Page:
Illustration by Coco Gao

The fashion industry is oversaturated right now and it’s overwhelming. Looking at trend-forecasting website WGSN during fashion week, I was blown away by how many shows there were in New York, London, Milan and Paris. Every year, hundreds of designers create collections of all sizes to showcase their work during the many fashion weeks. Cycle after cycle, we analyze and compare this season to the previous, combing through archives and looking at what drives these designers.

There are always the classic houses: Louis Vuitton, Dior, Chanel, Balenciaga. These brands are known by the masses, and every fashion student should have some knowledge of these designers, their legacies and aesthetics.

When Christian Dior emerged, his designs were revolutionary. Coming out of time of despair and melancholy, Dior’s new look set the tone for a new shift in fashion. Overtly feminine and sophisticated, Dior’s creations were not just a trend — they became a lifestyle. True, there were other great designers who established themselves as well — Thierry Mugler, Mary Quant, Pierre Cardin — the list goes on. Though, when these designers were emerging, fashion was a completely different landscape. There was an exclusivity to fashion.

Fashion is now considered an art form, but there are more complexities involved in fashion now than ever before.

The world has evolved tremendously since the beginnings of Dior, and the way fashion now operates has created new platforms allowing more people to be involved. There are now more designers, creatives, influencers, stylists and bloggers than ever before. There are so many ways to be in fashion that lines between professions become blurred.

Designers now do not even have to be professionally trained, and some didn’t originally start in fashion. Tom Ford, Philip Plein, Virgil Abloh and Raf Simons didn’t initially study the art of fashion design. Somehow, their primary crafts revealed their true potential in fashion. The difference is that designers today are motivated by external factors, rather than their own internal desire to create and inspire. To be seen as a designer is now trendy and cool, which has catapulted the essence of fashion into the mainstream world. With the accessibility everyone now has, everyone is looking at everything — which stumps true creativity.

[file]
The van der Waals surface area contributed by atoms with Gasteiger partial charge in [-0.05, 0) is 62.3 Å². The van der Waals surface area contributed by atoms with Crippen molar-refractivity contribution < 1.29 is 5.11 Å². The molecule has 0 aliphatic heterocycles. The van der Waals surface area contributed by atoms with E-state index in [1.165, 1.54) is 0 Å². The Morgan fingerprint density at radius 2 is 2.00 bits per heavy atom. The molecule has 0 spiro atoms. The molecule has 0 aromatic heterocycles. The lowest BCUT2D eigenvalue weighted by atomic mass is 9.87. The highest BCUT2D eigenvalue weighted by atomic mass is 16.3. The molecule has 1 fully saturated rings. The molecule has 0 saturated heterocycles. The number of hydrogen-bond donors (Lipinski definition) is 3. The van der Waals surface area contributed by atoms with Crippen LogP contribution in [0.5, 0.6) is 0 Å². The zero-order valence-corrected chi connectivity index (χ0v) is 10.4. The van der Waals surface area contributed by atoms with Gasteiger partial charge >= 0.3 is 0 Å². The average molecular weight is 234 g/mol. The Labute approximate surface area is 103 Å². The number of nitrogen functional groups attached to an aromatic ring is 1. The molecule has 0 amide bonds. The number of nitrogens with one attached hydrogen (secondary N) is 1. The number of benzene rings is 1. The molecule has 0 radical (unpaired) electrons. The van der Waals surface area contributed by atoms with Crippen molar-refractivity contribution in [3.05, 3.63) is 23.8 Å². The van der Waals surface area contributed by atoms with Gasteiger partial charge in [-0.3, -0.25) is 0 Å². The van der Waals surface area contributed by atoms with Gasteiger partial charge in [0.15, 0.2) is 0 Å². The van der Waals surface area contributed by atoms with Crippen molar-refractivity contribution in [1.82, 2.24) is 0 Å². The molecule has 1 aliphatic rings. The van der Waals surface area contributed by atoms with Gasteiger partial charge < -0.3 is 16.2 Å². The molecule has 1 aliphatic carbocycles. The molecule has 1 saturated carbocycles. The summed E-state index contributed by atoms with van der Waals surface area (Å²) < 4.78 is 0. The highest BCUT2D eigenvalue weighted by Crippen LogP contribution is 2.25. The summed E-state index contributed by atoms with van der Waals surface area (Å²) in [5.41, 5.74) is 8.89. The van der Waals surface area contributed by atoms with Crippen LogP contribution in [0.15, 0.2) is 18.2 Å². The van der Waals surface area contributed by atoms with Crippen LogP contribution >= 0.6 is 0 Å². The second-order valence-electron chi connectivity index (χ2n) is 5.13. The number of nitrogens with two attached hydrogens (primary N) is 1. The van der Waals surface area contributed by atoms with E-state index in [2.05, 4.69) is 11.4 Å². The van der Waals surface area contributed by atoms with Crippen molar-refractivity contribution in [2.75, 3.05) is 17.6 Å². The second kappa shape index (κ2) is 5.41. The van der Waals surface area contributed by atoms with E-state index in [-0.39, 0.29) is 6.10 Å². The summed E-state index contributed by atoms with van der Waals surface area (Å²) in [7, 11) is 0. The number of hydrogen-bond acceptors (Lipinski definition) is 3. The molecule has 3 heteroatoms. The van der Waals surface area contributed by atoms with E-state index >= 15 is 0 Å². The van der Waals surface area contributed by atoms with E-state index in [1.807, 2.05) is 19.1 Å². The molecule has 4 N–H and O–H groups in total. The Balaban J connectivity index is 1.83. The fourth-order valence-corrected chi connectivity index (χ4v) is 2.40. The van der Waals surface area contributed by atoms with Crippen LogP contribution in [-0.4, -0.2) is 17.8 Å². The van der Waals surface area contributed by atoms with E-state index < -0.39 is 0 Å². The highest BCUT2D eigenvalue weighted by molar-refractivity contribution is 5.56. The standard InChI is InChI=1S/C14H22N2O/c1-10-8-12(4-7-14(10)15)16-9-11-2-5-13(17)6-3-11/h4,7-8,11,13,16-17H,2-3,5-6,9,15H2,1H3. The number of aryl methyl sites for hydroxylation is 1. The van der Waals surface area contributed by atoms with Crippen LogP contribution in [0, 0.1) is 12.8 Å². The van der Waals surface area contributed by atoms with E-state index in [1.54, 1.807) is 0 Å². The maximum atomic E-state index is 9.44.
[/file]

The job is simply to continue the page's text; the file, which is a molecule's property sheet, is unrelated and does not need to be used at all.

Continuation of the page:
One designer can capitalize on a trend, have some success and then everyone tries to replicate. What is now seen as “fashion” is more so “style,” rather than the creation of something new and exciting. The lines of fashion have become more blurred and in some instances the success of a collection is because of its styling rather than the actual designs of the garment.

Designers recreate a style of a certain time period or a fad, as opposed to diving deeper into the creative process. While it is hard not to be influenced by others, the collections designers establish their names on are honestly uninspiring and lackluster in concept and production.

The term “streetwear” has been thrown around so much now that it’s unclear of its true meaning anymore. Rather than incorporating concepts into their collections, designers can make a pair of sweatpants unrecognizable from any you’d see on the street and want to be labeled “true designers.” Everyone gets inspired, but these inspirations are poorly recycled. We see the same thing too many times.

Regardless, everyone is not the same. There are designers who have true talent and vision — Marc Jacobs, Olivier Rousteing, Oscar de la Renta, Phillip Lim — who are making collections that are worth seeing. As students, we are the next generation to revolutionize the industry, so it’s unfair to say that we’re all just biting off one another — because that’s not true.

We now have platforms that allow us to showcase our work, like social media, which grants designers exposure and opportunities that they didn’t have 50 years ago. After all, our voices deserve to be heard just as much as anyone else’s. For every visionary there will be countless imitators — just make sure you’re not a part of the majority.